Insights into Advanced Periodontal Treatments

Hyaluronic Acid in Periodontology

Prof. Georg Gaßmann · Germany
 · October 10, 2023

"We've known for a while now that hyaluronic acid is found in all periodontal tissue components."

Hyaluronic acid in periodontology is a topic close to Prof. Georg Gaßmann’s heart. Following his apprenticeship as a dental technician, his dental degree and doctorate, he soon developed a special passion for periodontology. Alongside a number of other positions, he has been a university lecturer and course director for the bachelor's program in Dental Hygiene and Prevention Management since 2014, initially at the University of Applied Sciences (praxisHochschule) in Cologne and since 2018 at the European University of Applied Sciences for Health, Social Sciences, and Pedagogy (EU/FH Hochschule für Gesundheit/Soziales/ Pädagogik) also in Cologne.
What is his opinion on one of the latest innovations for periodontal treatment?*


What is the evidence for the use of hyaluronic acid in periodontal treatment?

Prof. Gaßmann: Over the last ten years, interest in the use of hyaluronic acid in periodontology has grown exponentially, as evidenced by the number of publications on PubMed. Especially the publication by Hirsch et al., 20221 (incorrectly listed on PubMed as Ariel et al., 2022) shows a significant potential for achieving probing depth reduction and attachment gain after three and six months. This seems to be largely due to the novel combination of hyaluronic acid with poloxamer and octenidine hydrochloride (OHC). 

... and what are your clinical experiences?

Clinical experience shows that - following subgingival debridement - Pocket-X® Gel can be introduced into the periodontal pocket effectively using the application syringe. As this is a thermosensitive gel, it becomes viscous at body temperature and remains in the periodontal pocket to produce a sustained effect.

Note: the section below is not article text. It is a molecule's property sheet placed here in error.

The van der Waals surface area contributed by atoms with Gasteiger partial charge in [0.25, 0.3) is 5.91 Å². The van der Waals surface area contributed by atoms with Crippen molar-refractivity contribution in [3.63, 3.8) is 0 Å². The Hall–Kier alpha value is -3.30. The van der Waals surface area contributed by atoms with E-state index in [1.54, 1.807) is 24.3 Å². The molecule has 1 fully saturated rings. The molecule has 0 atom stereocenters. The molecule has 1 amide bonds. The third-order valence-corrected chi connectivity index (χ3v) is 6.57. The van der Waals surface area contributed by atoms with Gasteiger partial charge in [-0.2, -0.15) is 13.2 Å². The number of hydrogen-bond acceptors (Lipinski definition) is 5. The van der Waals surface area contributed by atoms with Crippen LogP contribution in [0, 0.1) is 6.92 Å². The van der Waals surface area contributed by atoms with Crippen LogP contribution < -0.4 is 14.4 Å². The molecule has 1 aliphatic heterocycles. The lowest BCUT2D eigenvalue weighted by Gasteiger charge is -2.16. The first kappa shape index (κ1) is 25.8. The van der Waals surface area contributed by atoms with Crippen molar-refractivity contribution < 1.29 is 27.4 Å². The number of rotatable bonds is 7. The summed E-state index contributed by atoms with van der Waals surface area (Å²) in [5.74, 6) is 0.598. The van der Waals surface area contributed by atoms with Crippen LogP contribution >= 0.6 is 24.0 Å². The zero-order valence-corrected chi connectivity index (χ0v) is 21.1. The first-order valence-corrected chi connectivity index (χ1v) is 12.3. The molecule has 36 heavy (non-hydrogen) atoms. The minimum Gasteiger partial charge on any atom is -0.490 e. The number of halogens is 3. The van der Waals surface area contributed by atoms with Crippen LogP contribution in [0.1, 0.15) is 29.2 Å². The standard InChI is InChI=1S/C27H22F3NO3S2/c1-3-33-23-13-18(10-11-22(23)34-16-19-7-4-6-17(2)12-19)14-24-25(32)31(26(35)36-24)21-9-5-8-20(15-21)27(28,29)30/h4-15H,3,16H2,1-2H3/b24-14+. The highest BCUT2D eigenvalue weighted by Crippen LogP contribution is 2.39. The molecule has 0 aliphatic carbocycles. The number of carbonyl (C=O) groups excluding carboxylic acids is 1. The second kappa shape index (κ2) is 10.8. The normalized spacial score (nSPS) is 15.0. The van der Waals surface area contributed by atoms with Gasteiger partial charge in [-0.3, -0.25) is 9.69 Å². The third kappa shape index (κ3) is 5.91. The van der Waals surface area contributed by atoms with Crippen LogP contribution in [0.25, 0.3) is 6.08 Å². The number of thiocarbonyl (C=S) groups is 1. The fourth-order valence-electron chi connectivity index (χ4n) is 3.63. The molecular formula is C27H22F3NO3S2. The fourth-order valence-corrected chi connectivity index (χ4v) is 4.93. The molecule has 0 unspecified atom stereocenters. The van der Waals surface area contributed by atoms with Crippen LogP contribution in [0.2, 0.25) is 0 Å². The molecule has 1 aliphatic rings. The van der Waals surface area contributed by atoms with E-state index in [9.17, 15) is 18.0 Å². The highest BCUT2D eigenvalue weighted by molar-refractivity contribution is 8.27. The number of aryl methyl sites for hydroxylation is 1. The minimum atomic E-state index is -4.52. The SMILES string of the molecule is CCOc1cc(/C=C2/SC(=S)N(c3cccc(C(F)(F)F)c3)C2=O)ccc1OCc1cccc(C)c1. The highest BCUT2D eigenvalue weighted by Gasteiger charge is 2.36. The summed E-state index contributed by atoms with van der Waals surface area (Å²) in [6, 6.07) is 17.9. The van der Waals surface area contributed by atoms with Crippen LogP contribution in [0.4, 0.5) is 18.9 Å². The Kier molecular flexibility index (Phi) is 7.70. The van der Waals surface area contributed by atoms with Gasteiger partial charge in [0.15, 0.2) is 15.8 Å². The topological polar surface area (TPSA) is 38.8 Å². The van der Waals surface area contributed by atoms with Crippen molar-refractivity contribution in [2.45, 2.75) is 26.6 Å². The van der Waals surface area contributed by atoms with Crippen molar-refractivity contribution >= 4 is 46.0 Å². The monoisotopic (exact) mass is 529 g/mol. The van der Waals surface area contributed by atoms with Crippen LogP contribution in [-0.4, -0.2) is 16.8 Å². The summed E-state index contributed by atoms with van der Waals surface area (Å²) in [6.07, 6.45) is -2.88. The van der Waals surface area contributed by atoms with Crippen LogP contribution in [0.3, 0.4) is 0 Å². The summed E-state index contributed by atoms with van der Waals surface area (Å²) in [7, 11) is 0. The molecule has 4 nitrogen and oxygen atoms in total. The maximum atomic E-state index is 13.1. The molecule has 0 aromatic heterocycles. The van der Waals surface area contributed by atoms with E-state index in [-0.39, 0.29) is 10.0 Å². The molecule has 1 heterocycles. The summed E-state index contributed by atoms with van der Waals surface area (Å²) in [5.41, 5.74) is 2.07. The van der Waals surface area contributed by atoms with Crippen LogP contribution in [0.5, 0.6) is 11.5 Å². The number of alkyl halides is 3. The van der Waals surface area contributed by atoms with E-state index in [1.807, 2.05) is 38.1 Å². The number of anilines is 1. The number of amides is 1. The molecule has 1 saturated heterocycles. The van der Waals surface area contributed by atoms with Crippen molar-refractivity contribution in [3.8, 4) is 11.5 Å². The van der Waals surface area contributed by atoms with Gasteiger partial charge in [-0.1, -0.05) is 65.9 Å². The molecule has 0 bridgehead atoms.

Where do you see the advantages of combining different ingredients as in Pocket-X® Gel?

Combining hyaluronic acid with poloxamer and OHC seems to be the key for sustained efficacy. OHC has been used since 1987 as a non-specific antimicrobial cationic agent belonging to the chemical group of bipyridines2 and is used as a disinfectant in 0.1 to 2% concentrations. It is characterized by a high remanence effect. Poloxamer 407 has thermo-gelling properties as it has a low viscosity at room temperature and gels at body temperature within the periodontal pocket. This ensures that the pockets are sealed shortly after the application. Thus the gel forms a temporary physical barrier and stabilizes the blood clot. As we have known for a long time, hyaluronic acid is found in all periodontal tissue components and is an essential component of the subgingival connective tissue of the oral mucosa and gingiva3. We also find it in unstimulated saliva in a high concentration.

“Here it develops its wound-healing, anti-inflammatory and anti-edematous properties—as described e.g., by Bogaerde, 20094 or Engström et al., 20015.”

You have already had the chance to work with Pocket-X® Gel for some time now - what are the main differences to previous therapy approaches?

The main differences are the ease of application due to the low viscosity during application and the rapid gelling in the periodontal pocket due to the thermosensitivity, the remanence effect due to the OHC, the absence of any potentially harmful systemic effects, as well as low costs.

From your point of view, how important is the simplicity of use and the possibility of delegating to dental assistants or hygienists?

The product is suitable for adjunctive use in both initial and maintenance therapy. As far as dental services from these therapy fields are delegated to appropriately trained dental assistants, the atraumatic application of this product can also be delegated to expand the range of services performed by dental assistants in dental hygiene.


  1. Ariel H, et al.: Clin Oral Investig. 2022 Apr;26(4):3721-3733.
  2. Koburger T, et al.: J Antimicrob Chemother. 2010 Aug;65(8):1712-9.
  3. Tammi R, et al.: Arch Oral Biol. 1990;35(3):219-24.
  4. Bogaerde LV, et al.: Int J Periodontics Restorative Dent. 2009 Jun;29(3):315-23.
  5. Engström PE, et al.: J Periodontol. 2001 Sep;72(9):1192-200.


First published by pip Redaktion Berlin | June 5th, 2023 | PIP FRAGT, Firmenportraits, Geistlich Biomaterials


About the author

Prof. Georg Gaßmann | Germany

Course Director Dental Hygiene and Prevention Management (B.Sc.)
EU|FH Hochschule European University of Applied Sciences for Health/Social Sciences/Pedagogy, Cologne Campus